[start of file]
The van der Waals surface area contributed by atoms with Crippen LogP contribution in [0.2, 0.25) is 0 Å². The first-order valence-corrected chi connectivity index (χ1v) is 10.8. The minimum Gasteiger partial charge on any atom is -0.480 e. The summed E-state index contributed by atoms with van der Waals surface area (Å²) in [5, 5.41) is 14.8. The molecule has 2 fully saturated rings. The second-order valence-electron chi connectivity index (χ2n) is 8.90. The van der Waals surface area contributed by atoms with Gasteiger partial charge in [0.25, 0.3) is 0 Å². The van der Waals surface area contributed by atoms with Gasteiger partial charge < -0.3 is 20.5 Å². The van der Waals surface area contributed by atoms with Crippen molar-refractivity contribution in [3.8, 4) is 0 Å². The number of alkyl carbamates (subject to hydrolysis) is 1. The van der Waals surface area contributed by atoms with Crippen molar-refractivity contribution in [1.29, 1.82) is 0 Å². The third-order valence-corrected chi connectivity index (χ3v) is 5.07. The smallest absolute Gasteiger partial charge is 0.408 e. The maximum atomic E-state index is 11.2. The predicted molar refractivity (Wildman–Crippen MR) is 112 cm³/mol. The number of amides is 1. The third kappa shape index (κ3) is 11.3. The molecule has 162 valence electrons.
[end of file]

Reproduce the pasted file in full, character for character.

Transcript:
The van der Waals surface area contributed by atoms with Crippen LogP contribution in [0.2, 0.25) is 0 Å². The first-order valence-corrected chi connectivity index (χ1v) is 10.8. The minimum Gasteiger partial charge on any atom is -0.480 e. The summed E-state index contributed by atoms with van der Waals surface area (Å²) in [5, 5.41) is 14.8. The molecule has 2 fully saturated rings. The second-order valence-electron chi connectivity index (χ2n) is 8.90. The van der Waals surface area contributed by atoms with Gasteiger partial charge in [0.25, 0.3) is 0 Å². The van der Waals surface area contributed by atoms with Gasteiger partial charge < -0.3 is 20.5 Å². The van der Waals surface area contributed by atoms with Crippen molar-refractivity contribution in [3.8, 4) is 0 Å². The number of alkyl carbamates (subject to hydrolysis) is 1. The van der Waals surface area contributed by atoms with Crippen molar-refractivity contribution in [1.29, 1.82) is 0 Å². The third-order valence-corrected chi connectivity index (χ3v) is 5.07. The smallest absolute Gasteiger partial charge is 0.408 e. The maximum atomic E-state index is 11.2. The predicted molar refractivity (Wildman–Crippen MR) is 112 cm³/mol. The number of amides is 1. The third kappa shape index (κ3) is 11.3. The molecule has 162 valence electrons.